Bird Flu
        and You

                                                   World Bank on Bird Flu

When I first read this article, I found myself nodding my head frequently in agreement. Hours and hours wasted online searching for useful information about this topic had led me to find this one - and it was great.

World Bank on Bird Flu

Lance Winslow

Interesting, isn't it? In the rest of this article, you'll discover even more insider stuff about the topic - and it is simple and easy to follow.

So often humans talk about how war kills so many needlessly, yet when we look at the viruses, plagues, diseases and pathogens of the World we see how few people war actually kills as a percentage of the whole. Did you know that in all the recorded written history of our nation only one-percent of the total number of our species, which have lived on the surface of this planet have actually perished in the fighting of a war? Interesting isnt it, especially considering the mass medias obsession with the war in Iraq.

It seems whenever there is not something really interesting in the news such as OJ, Scott Peterson, Hurricane Katrina or Supreme Court nominations we are fixated on the war. Yet wars are nothing compared to what the World Health Organization is warning us against now. David Nabarro spoke recently at a meeting with the World Bank and told them that it is quite possible that a global flu pandemic will kill up to 150 million people. Kind of outs our worries about wars to shame doesnt it? Do you know how many people 150 million is? That is greater than the population of Mexico, which is the fifth largest country in the World.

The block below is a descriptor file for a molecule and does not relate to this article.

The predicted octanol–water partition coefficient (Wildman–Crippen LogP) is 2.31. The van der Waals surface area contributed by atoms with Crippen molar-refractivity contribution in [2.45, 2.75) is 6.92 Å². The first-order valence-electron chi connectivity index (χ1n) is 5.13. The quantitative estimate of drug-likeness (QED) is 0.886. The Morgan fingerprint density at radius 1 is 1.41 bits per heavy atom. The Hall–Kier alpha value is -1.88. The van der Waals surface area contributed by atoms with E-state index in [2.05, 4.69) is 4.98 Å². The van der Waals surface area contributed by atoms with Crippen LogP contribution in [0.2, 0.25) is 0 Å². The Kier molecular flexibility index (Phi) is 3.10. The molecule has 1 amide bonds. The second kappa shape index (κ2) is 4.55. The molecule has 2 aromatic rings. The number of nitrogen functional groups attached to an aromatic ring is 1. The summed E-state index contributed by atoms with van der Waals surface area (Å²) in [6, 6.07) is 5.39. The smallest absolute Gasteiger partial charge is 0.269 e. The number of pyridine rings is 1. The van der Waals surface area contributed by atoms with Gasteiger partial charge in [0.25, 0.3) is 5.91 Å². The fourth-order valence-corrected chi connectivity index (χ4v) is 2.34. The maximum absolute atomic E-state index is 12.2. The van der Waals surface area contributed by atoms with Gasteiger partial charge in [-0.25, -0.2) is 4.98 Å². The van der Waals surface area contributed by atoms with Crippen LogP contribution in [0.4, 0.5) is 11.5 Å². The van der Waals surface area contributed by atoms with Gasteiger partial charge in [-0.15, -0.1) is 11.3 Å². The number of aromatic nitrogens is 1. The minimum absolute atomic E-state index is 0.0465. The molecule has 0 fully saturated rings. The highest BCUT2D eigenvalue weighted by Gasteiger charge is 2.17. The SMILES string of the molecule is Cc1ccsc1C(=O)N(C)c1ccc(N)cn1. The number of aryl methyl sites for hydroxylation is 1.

Currently Bird Flu is affecting ten nations, but is limited due to its inability to be passed from human to human, but this could change with a small evolving change of the bird flu virus and that is bound to happen eventually. Some scientists wonder why it hasnt yet and admit we maybe on borrowed time. If bird flu moves to pigs and infects their respiratory systems it could easily enter the human population and it would spread as fast as the fastest flu type viruses and across the planet, taking out the weakest amongst us. This is serious and the World Bank knows it.

The question is; can the impoverished nations deflect the possible eventuality of such a catastrophic virus and can they afford to vaccine their populations to prevent its spread once it starts? And if money is lent to help them, will they be able to pay it back or will we do another round of debt relief? These may not seem like big issues, but when the Bird Flu enters the human populations, which it will they say, well, it will be too late then to be discussing these things as millions die each week. Think on that.

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